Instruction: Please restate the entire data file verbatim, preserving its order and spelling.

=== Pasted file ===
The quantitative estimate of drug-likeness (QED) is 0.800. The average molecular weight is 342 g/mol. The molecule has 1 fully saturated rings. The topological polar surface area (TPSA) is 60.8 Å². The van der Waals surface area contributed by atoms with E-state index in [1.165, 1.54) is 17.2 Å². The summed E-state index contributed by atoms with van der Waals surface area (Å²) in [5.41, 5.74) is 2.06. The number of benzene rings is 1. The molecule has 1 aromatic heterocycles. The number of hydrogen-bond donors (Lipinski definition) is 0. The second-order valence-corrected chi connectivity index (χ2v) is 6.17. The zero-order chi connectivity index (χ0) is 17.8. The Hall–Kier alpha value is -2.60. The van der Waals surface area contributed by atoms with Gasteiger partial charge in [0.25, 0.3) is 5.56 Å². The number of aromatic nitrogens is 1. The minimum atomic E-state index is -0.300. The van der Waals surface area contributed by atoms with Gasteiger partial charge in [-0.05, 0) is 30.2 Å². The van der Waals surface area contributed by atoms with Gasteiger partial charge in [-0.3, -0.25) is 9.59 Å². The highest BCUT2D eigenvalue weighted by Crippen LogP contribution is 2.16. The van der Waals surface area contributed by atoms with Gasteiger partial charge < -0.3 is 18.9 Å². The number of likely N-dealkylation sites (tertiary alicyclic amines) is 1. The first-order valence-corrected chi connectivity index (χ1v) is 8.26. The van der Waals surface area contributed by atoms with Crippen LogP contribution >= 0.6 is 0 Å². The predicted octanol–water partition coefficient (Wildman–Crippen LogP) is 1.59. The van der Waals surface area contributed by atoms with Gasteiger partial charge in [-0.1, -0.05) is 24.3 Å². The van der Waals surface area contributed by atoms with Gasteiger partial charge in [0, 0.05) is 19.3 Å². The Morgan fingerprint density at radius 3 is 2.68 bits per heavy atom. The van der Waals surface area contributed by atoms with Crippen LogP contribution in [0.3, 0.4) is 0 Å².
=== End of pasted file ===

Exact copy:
The quantitative estimate of drug-likeness (QED) is 0.800. The average molecular weight is 342 g/mol. The molecule has 1 fully saturated rings. The topological polar surface area (TPSA) is 60.8 Å². The van der Waals surface area contributed by atoms with E-state index in [1.165, 1.54) is 17.2 Å². The summed E-state index contributed by atoms with van der Waals surface area (Å²) in [5.41, 5.74) is 2.06. The number of benzene rings is 1. The molecule has 1 aromatic heterocycles. The number of hydrogen-bond donors (Lipinski definition) is 0. The second-order valence-corrected chi connectivity index (χ2v) is 6.17. The zero-order chi connectivity index (χ0) is 17.8. The Hall–Kier alpha value is -2.60. The van der Waals surface area contributed by atoms with Gasteiger partial charge in [0.25, 0.3) is 5.56 Å². The number of aromatic nitrogens is 1. The minimum atomic E-state index is -0.300. The van der Waals surface area contributed by atoms with Gasteiger partial charge in [-0.05, 0) is 30.2 Å². The van der Waals surface area contributed by atoms with Gasteiger partial charge in [-0.3, -0.25) is 9.59 Å². The highest BCUT2D eigenvalue weighted by Crippen LogP contribution is 2.16. The van der Waals surface area contributed by atoms with Gasteiger partial charge < -0.3 is 18.9 Å². The number of likely N-dealkylation sites (tertiary alicyclic amines) is 1. The first-order valence-corrected chi connectivity index (χ1v) is 8.26. The van der Waals surface area contributed by atoms with Crippen LogP contribution >= 0.6 is 0 Å². The predicted octanol–water partition coefficient (Wildman–Crippen LogP) is 1.59. The van der Waals surface area contributed by atoms with Gasteiger partial charge in [-0.1, -0.05) is 24.3 Å². The van der Waals surface area contributed by atoms with Gasteiger partial charge in [0, 0.05) is 19.3 Å². The Morgan fingerprint density at radius 3 is 2.68 bits per heavy atom. The van der Waals surface area contributed by atoms with Crippen LogP contribution in [0.3, 0.4) is 0 Å².